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Roch Dunin-Wasowicz

September 12th, 2018

How Europe’s deteriorating peace is facilitating the rise of populism

2 comments | 3 shares

Estimated reading time: 5 minutes

Roch Dunin-Wasowicz

September 12th, 2018

How Europe’s deteriorating peace is facilitating the rise of populism

2 comments | 3 shares

Estimated reading time: 5 minutes

Results from the 2018 Global Peace Index, a quantitative measure of peace across 163 countries, show that Europe remains the most peaceful region in the world. But as José Luengo-Cabrera (Institute of Economics & Peace) notes, Europe’s peacefulness has been deteriorating in recent years. He argues that this deterioration has provided fertile ground for the rise of populist parties.

Since the inception of the Global Peace Index (GPI) just over a decade ago, Europe has consistently ranked as the most peaceful region worldwide. But although results from the 2018 GPI show that 20 of the 30 most peaceful countries in the world are European, they also show that the region’s level of peace has been deteriorating for the last three years in a row.

While many conflating factors are at play, the drivers behind Europe’s deteriorating peace are those that populist parties have capitalised on (and stoked) for political ends. The recurrence of terrorist attacks across European cities and the unprecedented inflow of refugees have contributed to an accruing sense of social acrimony, one that has arguably bolstered the appeal of populist parties. Economic woes have also played a role, themselves exacerbated by growing insecurity.

Simplistic by default, divisive in nature and often lacking in factual veracity, the populist discourse has been attracting a larger share of the European electorate. Deteriorating trends across indicators of a quantitative measure of peace shed light on the centrifugal forces pulling Europe’s political centre of gravity towards the fringes.

Deteriorating peace

The deterioration in Europe’s GPI score over the last three years is larger than the one recorded in Sub-Saharan Africa and South Asia, two of the most conflictive regions in the world, but smaller than the one for the Middle East and North Africa, the least peaceful region in the 2018 GPI ranking.

This is not only the result of a larger number of indicators worsening for Europe, but also due to the higher magnitude of deteriorations vis-à-vis improvements. Overall, 56 per cent of the indicators comprised in the GPI score for Europe deteriorated between 2015 and 2018, with the average magnitude of deteriorating indicators at more than twice the level of improving ones.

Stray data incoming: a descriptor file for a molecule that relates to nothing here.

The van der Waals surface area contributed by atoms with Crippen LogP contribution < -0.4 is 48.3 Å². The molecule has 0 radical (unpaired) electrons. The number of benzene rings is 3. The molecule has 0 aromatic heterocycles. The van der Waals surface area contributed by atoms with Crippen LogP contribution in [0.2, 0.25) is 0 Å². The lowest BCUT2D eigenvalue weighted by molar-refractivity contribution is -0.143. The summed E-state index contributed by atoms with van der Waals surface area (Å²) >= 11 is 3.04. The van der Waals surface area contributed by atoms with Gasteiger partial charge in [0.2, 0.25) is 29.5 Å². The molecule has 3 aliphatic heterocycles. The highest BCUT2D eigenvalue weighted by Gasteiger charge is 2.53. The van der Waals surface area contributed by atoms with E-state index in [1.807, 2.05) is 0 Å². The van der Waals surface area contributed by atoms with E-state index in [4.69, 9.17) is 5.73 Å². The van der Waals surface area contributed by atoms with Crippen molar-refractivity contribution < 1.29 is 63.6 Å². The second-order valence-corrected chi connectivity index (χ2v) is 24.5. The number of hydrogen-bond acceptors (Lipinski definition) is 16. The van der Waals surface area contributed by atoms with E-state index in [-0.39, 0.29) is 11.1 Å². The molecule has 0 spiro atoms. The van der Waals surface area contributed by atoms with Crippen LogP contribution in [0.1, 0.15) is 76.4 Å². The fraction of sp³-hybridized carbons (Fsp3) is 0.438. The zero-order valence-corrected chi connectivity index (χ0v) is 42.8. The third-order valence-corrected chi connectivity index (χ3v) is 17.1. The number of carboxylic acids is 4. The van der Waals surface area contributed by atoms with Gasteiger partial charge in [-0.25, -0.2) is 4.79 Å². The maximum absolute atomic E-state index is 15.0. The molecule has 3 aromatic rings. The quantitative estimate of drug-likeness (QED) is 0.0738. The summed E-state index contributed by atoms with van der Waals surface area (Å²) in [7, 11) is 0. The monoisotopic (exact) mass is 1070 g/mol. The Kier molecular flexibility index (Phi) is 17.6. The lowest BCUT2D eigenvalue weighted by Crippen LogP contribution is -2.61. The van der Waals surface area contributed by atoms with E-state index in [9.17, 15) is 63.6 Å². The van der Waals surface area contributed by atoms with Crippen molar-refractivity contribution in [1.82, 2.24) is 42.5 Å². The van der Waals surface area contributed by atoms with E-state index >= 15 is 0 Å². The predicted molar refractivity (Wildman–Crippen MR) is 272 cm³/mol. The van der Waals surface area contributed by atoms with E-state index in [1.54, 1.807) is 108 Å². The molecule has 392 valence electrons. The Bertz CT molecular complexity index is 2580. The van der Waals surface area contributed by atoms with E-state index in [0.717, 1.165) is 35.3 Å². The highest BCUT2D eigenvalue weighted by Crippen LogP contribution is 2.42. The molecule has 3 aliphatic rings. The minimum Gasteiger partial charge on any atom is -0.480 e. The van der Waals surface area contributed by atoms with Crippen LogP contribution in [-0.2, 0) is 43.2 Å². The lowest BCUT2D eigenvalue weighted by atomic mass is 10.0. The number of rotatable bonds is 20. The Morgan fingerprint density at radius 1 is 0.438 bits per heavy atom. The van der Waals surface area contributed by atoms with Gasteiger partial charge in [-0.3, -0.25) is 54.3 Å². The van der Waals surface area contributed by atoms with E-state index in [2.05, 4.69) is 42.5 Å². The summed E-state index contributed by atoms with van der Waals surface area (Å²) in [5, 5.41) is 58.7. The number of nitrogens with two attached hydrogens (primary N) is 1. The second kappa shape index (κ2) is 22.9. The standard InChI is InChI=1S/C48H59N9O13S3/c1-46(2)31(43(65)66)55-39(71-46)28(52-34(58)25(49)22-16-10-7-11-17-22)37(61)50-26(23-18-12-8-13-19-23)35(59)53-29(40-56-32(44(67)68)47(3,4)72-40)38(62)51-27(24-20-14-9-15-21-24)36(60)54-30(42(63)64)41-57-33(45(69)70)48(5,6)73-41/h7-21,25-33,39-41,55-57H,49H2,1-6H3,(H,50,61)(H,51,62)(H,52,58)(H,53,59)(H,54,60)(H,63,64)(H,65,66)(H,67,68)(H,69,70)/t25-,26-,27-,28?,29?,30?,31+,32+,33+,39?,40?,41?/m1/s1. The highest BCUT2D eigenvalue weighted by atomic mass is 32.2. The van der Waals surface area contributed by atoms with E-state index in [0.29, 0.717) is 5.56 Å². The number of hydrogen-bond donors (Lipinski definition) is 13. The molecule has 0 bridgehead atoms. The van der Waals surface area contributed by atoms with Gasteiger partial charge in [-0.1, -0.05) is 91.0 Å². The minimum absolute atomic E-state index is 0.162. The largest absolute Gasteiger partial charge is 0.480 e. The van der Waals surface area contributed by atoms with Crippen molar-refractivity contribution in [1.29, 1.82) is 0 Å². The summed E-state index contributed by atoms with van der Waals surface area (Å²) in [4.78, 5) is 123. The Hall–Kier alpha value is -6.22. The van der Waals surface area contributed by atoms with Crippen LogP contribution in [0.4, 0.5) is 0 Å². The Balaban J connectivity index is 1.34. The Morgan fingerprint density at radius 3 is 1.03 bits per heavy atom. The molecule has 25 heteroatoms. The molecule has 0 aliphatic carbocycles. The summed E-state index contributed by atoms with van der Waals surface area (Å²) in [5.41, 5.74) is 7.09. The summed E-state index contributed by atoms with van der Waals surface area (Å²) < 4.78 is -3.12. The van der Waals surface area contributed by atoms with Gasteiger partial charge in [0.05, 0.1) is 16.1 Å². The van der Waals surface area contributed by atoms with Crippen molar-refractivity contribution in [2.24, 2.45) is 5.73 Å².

Figure 1: GPI regional score for Europe (2008-18)

Note: The GPI score is banded on a scale from 1 to 5, with a score of 1 being the most peaceful and a score of 5 the least peaceful. Data from the Institute for Economics & Peace (IEP).

The indicators that deteriorated the most during this time period were those measuring relations with neighbouring countries, involvement in external conflicts, the impact of terrorism, the degree of political terror and the intensity of internal conflicts (a full description of the indicators and what they measure is available in the appendix section of the 2018 report).

Figure 2: Top five deteriorations and improvements in the GPI indicators for Europe (% change, 2015-18)

Note: Data from the Institute for Economics & Peace (IEP).

These are just five of the 23 indicators included in the GPI score for Europe, itself an average of GPI scores across 36 European countries, including Turkey. But the average magnitude of their deterioration over the past three years is three times larger than that of the top five improving indicators.

This deterioration is reflective of Europe’s worsening security environment. Indeed, the refugee crisis has been a catalyst for rising political tensions between countries sharing borders, while the recurrence of terrorist attacks and intensifying social conflict in the form of violent clashes pitting protesters against security forces and hate crimes perpetrated against foreigners have had an adverse impact on the levels of social capital, albeit to varying degrees in different European countries.

Although Europe’s 2018 GPI score reflects that the region is today more peaceful than at the height of the global financial crisis in 2010, growing social and economic insecurity has arguably increased the political salience of populist parties across Europe.

Terror and refuge

European countries that have suffered acts of terrorism and absorbed significant numbers of refugees in the past three years have recorded the largest deteriorations in their GPI scores. Among the countries that saw their GPI score deteriorate the most between 2015 and 2018 are Spain, Turkey, the UK, Poland, Hungary, Italy, France and Germany. Overall, 66 per cent of European countries saw their GPI score deteriorate during this period.

Figure 3: Change in GPI score for European countries (% change, 2015-18)

Note: Data from the Institute for Economics & Peace (IEP).

Changing perceptions reflect the deterioration in peace, especially as the percentage of EU citizens reporting terrorism and immigration as the most important issue facing the EU has been on an upward trend. This highlights the degree to which these two phenomena have taken precedence in the minds of the European public, particularly when considering that they ranked more than ten percentage points higher than other issues like the economic situation, the state of Member States’ public finances or unemployment in the latest Eurobarometer.